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The Inner War Period 1914-1945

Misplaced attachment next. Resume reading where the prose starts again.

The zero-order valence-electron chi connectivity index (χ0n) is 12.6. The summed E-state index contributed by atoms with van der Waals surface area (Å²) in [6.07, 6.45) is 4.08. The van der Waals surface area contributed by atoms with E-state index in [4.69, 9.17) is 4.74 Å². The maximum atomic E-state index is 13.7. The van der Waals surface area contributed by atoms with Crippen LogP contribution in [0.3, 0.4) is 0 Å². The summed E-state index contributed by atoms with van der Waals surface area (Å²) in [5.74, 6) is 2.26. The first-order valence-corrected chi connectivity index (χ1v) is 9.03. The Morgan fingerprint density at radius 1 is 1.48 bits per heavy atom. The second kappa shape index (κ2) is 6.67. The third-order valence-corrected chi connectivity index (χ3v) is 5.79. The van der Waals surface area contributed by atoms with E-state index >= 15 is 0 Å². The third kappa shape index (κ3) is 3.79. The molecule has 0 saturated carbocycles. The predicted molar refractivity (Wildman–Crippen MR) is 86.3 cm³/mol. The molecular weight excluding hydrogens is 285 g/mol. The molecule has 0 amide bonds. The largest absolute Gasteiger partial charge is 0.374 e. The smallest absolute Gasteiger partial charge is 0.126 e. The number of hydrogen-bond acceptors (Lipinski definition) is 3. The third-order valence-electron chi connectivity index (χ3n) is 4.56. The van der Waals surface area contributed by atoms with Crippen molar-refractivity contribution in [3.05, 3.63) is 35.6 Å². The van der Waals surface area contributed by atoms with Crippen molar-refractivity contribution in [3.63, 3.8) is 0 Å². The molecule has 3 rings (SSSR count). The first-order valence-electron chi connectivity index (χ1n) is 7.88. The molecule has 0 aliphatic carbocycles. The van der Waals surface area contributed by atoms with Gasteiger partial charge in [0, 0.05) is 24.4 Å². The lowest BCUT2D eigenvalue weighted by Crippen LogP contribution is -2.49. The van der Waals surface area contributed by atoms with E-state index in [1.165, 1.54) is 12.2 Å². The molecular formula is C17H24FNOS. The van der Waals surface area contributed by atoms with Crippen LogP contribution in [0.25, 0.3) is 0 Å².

The events of the first half of the twentieth century are seen quite differently today from the way they were seen at the time. Historians describe the period between 1914 and 1945 as a birth of mass culture, resulting in fresh forms of popular expression. During World War I and II, the making of masses into a historically powerful force was the most significant event of this time period. The rise of masses heralded the onset of a new phase of culture in which ordinary men and women from the lower middle class and the working class challenged bourgeois dominance in such the same way that the bourgeoisie had earlier challenged and eventually overcome the aristocracy. Mass culture triggered negative responses in most serious artists, writers, and musicians, who preferred the difficult and somewhat remote style of Modernism. The leaders of Modernism, partly because of the extreme popularity of mass culture, now fashioned works that grew more and more revolutionary in form, constantly testing the limits of the arts. Modernism is a reflection of the fast paced modern world whose foundations and boundaries seemed to constantly shifting. The period between 1914 and 1945 thus saw both the rise of mass culture and the zenith of Modernism. Before World War I, liberal values guided most people's expectations. However, between the outbreak of World War I and World War II the values of liberalism were severely tested and in some cases overthrown. To those who clung to liberal ideas, the world had seemed to go mad. In a painting by Pablo Picasso titled Guernica, Picasso paints a vivid symbol of the violent twenty years between World War I and World War II. Depicting the bombing of the unarmed town of Guernica by Nazi planes during the Spanish Civil War, the painting transforms the local struggle into an international battle between totalitarianism and human freedom-the issue that also dominated the age's ideological debates.

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